New 1040 income tax form flummoxes accountants
The chance to file taxes on a postcard is more complicated than it sounds.
The U.S. Individual Income Tax Return 1040 Simplified Form is confusing accountants. The changes go beyond layout; some taxpayers accustomed to receiving returns for overpayments on tax withholding may expect to owe this year.
The format of this year’s tax reform is anything but simple, says Scott Berger, principal of entrepreneurial services at Kaufman Rossin. The format differs from anything he and his colleagues have seen in the past couple of decades.
“I guess our politicians can say they came through and kept one of their promises – the first page is almost the size of a postcard,” said Mr. Berger.
The format differs from the old form in a few ways. Previous tax forms asked questions on 8½- by-11-inch paper. Basic information and income were detailed on the front page with the deduction, tax calculation and withholding overpayment on the second page.
The new format comes on an 8½-by-11 paper but the information requested spans 6 inches deep across the width of the page with half of the page blank. The first page asks for personal information such as address and social security number, whether the taxpayer is naming dependents, and a signature. The second page is the same postcard-like size with half of the sheet blank. Supplemental forms and supporting schedules follow beyond those two pages leading to the summary page.
Mr. Berger often finds himself flipping back and forth between pages.
He said, “If you ask most of the professionals out there, they don’t think it’s simplified. They think it’s much more confusing.”
The taxpayers receiving overpayment refunds and owing money to the government differ from last year. “There is a change in the withholding rates during the year for some people who were strictly W-2 employees. Even though their total tax liability decreased, they are hit with a significant balance due. The withholding tables taken into account and the reduction of rates, they were getting the benefit of it all through the year and now they are doing their returns and they owe money, which is going to surprise a number of people if they did not adjust the withholdings,” Mr. Berger said.
His out-of-state clients are the hardest hit. Residents in higher tax jurisdictions, such as in California and New York, are losing out on deductions, Mr. Berger said. “With the limitation limiting your state tax deductions at $10,000, those in New York, as an example, who are not only paying high property taxes but high income taxes, are only getting a $10,000 deduction. Our six- and seven-figure earners are losing a substantial portion of that deduction. Some of it may be made up in the rate, but they are losing a sizeable tax deduction.”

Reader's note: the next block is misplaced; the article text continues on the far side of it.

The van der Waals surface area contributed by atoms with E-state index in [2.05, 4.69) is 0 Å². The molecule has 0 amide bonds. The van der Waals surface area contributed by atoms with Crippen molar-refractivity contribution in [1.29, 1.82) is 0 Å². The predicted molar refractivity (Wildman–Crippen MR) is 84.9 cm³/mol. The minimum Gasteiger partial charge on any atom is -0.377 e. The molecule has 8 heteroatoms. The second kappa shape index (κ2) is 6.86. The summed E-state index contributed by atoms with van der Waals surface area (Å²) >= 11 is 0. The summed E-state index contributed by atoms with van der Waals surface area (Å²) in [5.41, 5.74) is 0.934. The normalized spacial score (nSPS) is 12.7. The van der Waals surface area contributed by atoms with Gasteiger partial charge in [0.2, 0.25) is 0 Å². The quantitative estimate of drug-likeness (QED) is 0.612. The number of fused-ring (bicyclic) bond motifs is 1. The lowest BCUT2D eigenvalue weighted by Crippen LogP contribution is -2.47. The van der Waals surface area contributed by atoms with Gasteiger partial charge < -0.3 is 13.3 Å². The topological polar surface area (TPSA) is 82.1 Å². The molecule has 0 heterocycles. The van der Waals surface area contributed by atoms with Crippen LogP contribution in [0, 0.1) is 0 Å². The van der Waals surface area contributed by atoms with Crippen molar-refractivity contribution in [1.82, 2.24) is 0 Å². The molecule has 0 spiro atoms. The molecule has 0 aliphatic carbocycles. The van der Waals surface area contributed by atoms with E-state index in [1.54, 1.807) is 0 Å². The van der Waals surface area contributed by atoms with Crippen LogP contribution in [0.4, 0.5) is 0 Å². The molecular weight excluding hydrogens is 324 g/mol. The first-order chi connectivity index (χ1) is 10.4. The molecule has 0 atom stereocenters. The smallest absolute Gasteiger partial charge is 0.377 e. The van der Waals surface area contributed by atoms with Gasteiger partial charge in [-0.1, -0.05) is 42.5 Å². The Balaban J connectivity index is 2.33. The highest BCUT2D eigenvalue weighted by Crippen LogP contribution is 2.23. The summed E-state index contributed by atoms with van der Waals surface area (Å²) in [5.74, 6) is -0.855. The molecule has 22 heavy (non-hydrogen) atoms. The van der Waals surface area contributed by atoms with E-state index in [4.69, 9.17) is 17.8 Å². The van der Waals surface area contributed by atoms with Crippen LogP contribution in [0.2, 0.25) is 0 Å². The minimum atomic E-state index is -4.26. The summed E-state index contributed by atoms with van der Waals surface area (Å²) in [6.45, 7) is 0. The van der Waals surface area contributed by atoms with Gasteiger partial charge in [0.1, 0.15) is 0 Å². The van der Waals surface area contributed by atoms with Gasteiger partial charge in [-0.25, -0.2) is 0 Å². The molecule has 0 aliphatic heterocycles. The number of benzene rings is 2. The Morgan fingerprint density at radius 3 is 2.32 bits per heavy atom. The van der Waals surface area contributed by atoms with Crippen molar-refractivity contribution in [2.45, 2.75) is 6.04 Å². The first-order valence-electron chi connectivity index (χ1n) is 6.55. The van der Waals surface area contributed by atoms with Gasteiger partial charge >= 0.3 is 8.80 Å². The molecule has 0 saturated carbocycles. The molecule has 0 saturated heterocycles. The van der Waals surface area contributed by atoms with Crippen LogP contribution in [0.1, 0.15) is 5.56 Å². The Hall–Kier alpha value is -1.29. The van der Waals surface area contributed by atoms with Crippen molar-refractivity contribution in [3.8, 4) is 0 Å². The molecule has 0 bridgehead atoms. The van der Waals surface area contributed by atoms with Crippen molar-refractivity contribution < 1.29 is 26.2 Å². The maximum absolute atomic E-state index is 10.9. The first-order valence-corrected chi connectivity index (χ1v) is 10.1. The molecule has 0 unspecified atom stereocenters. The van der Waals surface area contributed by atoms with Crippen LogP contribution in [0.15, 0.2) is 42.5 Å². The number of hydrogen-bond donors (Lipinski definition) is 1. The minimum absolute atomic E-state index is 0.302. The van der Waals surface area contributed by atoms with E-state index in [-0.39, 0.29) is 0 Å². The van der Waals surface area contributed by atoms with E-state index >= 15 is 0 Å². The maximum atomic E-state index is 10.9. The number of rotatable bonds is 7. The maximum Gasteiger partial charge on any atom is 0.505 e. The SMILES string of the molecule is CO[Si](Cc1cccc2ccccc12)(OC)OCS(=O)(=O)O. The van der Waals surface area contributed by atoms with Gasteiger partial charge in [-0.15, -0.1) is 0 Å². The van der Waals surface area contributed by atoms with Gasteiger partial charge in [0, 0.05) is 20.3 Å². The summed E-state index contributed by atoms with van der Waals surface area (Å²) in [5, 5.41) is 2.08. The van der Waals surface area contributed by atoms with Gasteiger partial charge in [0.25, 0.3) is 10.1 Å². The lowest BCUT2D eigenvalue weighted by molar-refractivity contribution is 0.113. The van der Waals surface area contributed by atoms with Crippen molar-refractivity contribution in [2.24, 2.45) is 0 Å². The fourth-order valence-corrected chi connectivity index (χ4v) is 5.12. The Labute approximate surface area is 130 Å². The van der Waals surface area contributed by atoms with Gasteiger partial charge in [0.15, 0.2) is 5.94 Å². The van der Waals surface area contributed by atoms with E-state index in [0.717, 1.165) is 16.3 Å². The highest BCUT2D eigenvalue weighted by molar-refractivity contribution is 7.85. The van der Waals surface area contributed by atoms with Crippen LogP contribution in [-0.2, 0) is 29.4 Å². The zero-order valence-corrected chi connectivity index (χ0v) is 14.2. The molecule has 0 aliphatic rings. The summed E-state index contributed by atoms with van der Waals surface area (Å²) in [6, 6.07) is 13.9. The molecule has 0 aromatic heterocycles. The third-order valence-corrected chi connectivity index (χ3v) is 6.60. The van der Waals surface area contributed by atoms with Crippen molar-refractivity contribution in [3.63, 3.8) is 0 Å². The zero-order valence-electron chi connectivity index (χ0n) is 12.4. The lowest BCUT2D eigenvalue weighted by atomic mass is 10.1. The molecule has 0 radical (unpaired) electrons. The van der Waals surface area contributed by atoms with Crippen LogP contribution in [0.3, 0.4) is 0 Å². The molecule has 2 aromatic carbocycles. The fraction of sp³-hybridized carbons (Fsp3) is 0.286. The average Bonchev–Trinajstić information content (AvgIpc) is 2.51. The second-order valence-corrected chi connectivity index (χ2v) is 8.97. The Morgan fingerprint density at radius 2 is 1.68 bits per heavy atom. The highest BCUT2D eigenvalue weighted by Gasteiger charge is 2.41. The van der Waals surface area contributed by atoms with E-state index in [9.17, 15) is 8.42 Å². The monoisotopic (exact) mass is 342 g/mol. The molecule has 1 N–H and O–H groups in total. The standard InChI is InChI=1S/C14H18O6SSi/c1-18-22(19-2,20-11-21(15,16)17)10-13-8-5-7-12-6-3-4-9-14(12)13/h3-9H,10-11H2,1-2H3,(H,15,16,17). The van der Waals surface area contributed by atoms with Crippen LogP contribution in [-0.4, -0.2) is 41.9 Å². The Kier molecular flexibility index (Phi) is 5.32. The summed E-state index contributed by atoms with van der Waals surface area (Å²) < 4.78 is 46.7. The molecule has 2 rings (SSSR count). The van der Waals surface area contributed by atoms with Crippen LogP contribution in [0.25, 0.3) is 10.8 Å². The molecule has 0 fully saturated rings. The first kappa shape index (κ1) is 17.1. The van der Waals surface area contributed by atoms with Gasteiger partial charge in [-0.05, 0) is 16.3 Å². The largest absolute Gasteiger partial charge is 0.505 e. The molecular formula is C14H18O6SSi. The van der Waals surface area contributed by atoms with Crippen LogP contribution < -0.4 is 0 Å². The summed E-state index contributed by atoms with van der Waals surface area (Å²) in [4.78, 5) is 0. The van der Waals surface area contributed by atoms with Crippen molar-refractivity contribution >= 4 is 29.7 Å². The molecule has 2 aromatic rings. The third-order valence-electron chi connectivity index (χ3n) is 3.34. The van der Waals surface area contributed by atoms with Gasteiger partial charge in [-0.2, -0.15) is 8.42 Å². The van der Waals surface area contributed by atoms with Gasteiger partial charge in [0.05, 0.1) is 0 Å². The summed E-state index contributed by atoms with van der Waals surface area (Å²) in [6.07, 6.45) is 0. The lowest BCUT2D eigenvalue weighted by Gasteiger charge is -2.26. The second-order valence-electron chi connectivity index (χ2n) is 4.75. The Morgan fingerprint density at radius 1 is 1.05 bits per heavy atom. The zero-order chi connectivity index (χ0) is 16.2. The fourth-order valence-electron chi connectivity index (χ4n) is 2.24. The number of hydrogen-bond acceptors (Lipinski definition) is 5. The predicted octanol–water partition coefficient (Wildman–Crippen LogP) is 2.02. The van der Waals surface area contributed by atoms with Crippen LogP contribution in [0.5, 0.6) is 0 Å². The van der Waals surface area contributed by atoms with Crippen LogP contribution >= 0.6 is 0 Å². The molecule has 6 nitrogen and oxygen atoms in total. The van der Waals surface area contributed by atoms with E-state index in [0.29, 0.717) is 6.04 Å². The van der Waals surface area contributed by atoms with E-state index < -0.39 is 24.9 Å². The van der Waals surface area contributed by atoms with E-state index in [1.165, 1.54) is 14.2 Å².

Higher income earners are being told to file for extensions. Mr. Berger said, “Many of our clients who are higher income and have more sophisticated returns are going to be on extension because most of the preparers doing the entity returns are putting those on extension so we can still get a better handle on the changes at the entity levels.”
It is too early to tell who is reaping any benefits from the changes, said Mr. Berger, but blue-collar workers seem to be lucking out.
“It’s too early to give a definitive answer,” he said. “I guess the question is, what do you end up defining as the middle income, because the tax cut is meant for the middle class. I don’t know what middle class is anymore. We have a shrinking middle class and it seems like many people are saving a little bit more in taxes. I would imagine those on the lower end of the spectrum are gaining benefit with the reduction in the rates.”
And by the lower end of the spectrum, Mr. Berger said, he means blue-collar workers.
He urged the public to count on accountants this year, because filing solo or through an online platform can be difficult given the modifications to the 1040 form. Some can rely on online platforms, such as TurboTax, to file without worry such as the wage earner or retiree living on social security or bank interest. Others should count on a professional.
He said, “When you start getting into self-employed individuals, those who have pass-through entities, the more complicated tax return, they should not be doing it themselves. They should be seeking competent professionals.”
The consequences of filing incorrectly solo or on an online platform are grim.
“I’ve seen many a taxpayer being audited because their interpretation of what some of those questions mean,” Mr. Berger said.
He said he hopes the Internal Revenue Service bids farewell to the postcard format come next filing season.
“You’ve got 9 inches of blank white paper and there’s four lines and one of them says reserve; it’s like, seriously, you’ve got an 8½-by-11 piece of paper for three lines,” he said. “It doesn’t make sense. It really doesn’t.”